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Conference Report Guidance

Dear Faculty in the Department of Psychiatry and Behavioral Sciences Involved in the 2011 Career Development Conference Reports,

The faculty development committee in the department has discussed ways to ensure that the Career Development Conference Report experience is a positive and worthwhile one for all concerned parties.  This email is to share some of our thoughts and recommendations regarding this process. We hope that these will serve as a useful guide to you in your meetings.

The Career Development Conference Reports and associated meetings are designed as a mechanism to encourage the success of faculty members. While there is some element of a job performance review associated with these reports and meetings, as the name implies, they really are designed to be career direction/development in focus. Therefore, it is strongly encouraged that the focus of your dialogues be on career direction/development. The meetings should offer the person being reviewed with the opportunity to share his/her accomplishments. It is important that the meetings focus on service, teaching, and scholarship; the balance of these three domains of professional functioning will depend on the track of the faculty member being reviewed.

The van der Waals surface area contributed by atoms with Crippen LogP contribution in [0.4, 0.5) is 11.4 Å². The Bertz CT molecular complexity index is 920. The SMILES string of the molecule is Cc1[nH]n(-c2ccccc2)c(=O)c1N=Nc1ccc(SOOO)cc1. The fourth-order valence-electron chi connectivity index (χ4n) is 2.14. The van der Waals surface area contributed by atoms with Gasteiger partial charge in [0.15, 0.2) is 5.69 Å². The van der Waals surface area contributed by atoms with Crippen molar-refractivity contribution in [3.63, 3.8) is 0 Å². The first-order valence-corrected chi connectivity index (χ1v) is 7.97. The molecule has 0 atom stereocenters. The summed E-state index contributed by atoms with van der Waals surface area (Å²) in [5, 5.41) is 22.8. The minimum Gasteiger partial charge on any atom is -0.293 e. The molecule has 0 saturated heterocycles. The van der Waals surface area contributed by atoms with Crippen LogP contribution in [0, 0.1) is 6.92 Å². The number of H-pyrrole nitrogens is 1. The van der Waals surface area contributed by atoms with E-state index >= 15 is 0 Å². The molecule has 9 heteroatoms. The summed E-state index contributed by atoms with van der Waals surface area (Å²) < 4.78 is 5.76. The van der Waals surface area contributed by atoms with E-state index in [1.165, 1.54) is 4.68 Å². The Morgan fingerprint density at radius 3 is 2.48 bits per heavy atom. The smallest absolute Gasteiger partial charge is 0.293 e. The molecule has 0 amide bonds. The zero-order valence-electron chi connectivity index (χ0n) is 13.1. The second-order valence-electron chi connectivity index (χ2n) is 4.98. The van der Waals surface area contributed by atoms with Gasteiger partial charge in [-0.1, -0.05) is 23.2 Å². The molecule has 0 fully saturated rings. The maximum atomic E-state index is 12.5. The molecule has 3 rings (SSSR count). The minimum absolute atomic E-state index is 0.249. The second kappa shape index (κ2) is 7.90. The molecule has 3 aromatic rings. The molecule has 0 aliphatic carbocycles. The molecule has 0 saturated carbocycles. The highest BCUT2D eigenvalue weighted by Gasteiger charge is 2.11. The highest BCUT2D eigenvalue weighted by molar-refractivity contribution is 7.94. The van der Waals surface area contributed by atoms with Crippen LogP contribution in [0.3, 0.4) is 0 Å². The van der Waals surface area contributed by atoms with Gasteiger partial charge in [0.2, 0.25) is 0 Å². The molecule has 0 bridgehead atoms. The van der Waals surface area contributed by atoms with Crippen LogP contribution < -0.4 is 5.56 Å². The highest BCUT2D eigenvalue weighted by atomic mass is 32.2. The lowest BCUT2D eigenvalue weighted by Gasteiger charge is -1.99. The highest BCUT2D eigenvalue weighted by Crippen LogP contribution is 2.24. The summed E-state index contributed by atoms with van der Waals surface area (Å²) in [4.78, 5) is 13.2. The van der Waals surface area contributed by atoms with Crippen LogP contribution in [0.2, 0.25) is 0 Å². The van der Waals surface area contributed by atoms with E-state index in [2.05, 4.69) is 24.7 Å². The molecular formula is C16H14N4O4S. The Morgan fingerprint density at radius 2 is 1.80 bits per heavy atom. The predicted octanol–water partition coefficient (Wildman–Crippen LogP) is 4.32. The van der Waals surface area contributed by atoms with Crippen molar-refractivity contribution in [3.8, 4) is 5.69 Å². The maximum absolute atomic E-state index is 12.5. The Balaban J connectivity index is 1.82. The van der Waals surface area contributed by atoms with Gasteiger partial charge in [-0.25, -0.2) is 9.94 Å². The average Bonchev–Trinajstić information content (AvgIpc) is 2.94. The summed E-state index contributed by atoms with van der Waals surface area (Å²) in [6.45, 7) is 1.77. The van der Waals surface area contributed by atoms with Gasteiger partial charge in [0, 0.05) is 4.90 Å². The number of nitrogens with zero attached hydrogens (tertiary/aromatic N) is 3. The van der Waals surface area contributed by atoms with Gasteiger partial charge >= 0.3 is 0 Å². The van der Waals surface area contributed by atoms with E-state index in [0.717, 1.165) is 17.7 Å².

It is recommended that the person conducting the meeting offer mentorship and guidance during the meeting. It will be helpful if a concrete list of suggestions (bullet points even) emerges from the meeting. Attention should be paid to helping the faculty member being evaluated to problem-solve various situations that may be complex or challenging (e.g., 5% coverage now required on teaching track). It is useful for there to be discussion about how the department can offer the person being evaluated the support to do their work (e.g., funds to attend meetings, release time to pursue new learning, support for teaching). Finally, be sure that there is some dialogue about the faculty member’s mentorship needs and appropriate pairing.  In my last memo, I indicated that the faculty member should bring his/her mentor(s) to the meeting if possible. It seems like it makes more sense for this to be at the discretion of the person being reviewed – in other words, there is no longer the expectation that the mentor(s) be in attendance. In addition, not all mentors are able to attend the meetings, and this also is acceptable.

It is hoped that by following these suggestions, we can create a climate or culture in our department where the completion and discussion of these reports is a welcome and appreciated faculty development activity. If you have other suggestions about this process after it is completed, please share them with me, so that we can modify for future years.

Nadine